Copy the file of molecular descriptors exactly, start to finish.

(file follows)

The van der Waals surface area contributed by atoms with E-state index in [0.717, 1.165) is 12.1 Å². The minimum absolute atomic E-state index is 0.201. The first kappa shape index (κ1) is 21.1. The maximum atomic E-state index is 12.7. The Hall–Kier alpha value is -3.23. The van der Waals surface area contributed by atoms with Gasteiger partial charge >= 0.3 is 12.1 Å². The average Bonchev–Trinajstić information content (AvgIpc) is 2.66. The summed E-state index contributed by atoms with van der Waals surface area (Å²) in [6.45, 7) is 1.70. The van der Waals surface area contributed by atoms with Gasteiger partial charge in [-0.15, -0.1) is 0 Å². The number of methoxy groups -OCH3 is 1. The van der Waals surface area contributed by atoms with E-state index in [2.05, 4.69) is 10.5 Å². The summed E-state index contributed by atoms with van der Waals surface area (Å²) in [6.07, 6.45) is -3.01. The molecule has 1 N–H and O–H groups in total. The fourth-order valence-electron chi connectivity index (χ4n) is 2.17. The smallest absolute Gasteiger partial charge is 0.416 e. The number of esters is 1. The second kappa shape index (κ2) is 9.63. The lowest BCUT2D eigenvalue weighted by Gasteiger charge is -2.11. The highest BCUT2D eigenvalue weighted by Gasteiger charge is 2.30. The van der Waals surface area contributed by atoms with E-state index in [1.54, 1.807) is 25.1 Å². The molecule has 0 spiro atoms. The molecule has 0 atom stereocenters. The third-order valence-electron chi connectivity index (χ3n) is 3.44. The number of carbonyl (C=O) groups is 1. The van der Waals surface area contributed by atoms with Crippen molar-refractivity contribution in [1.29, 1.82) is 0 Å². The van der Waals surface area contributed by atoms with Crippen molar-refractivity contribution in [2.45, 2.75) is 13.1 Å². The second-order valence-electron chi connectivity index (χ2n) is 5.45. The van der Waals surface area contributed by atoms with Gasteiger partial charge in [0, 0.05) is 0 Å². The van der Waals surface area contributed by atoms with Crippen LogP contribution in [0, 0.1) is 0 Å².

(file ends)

The van der Waals surface area contributed by atoms with E-state index in [0.717, 1.165) is 12.1 Å². The minimum absolute atomic E-state index is 0.201. The first kappa shape index (κ1) is 21.1. The maximum atomic E-state index is 12.7. The Hall–Kier alpha value is -3.23. The van der Waals surface area contributed by atoms with Gasteiger partial charge >= 0.3 is 12.1 Å². The average Bonchev–Trinajstić information content (AvgIpc) is 2.66. The summed E-state index contributed by atoms with van der Waals surface area (Å²) in [6.45, 7) is 1.70. The van der Waals surface area contributed by atoms with Gasteiger partial charge in [-0.15, -0.1) is 0 Å². The number of methoxy groups -OCH3 is 1. The van der Waals surface area contributed by atoms with E-state index in [2.05, 4.69) is 10.5 Å². The summed E-state index contributed by atoms with van der Waals surface area (Å²) in [6.07, 6.45) is -3.01. The molecule has 1 N–H and O–H groups in total. The fourth-order valence-electron chi connectivity index (χ4n) is 2.17. The smallest absolute Gasteiger partial charge is 0.416 e. The number of esters is 1. The second kappa shape index (κ2) is 9.63. The lowest BCUT2D eigenvalue weighted by Gasteiger charge is -2.11. The highest BCUT2D eigenvalue weighted by Gasteiger charge is 2.30. The van der Waals surface area contributed by atoms with E-state index in [1.54, 1.807) is 25.1 Å². The molecule has 0 spiro atoms. The molecule has 0 atom stereocenters. The third-order valence-electron chi connectivity index (χ3n) is 3.44. The number of carbonyl (C=O) groups is 1. The van der Waals surface area contributed by atoms with Crippen molar-refractivity contribution in [1.29, 1.82) is 0 Å². The van der Waals surface area contributed by atoms with Crippen molar-refractivity contribution in [2.45, 2.75) is 13.1 Å². The second-order valence-electron chi connectivity index (χ2n) is 5.45. The van der Waals surface area contributed by atoms with Gasteiger partial charge in [0, 0.05) is 0 Å². The van der Waals surface area contributed by atoms with Crippen LogP contribution in [0, 0.1) is 0 Å².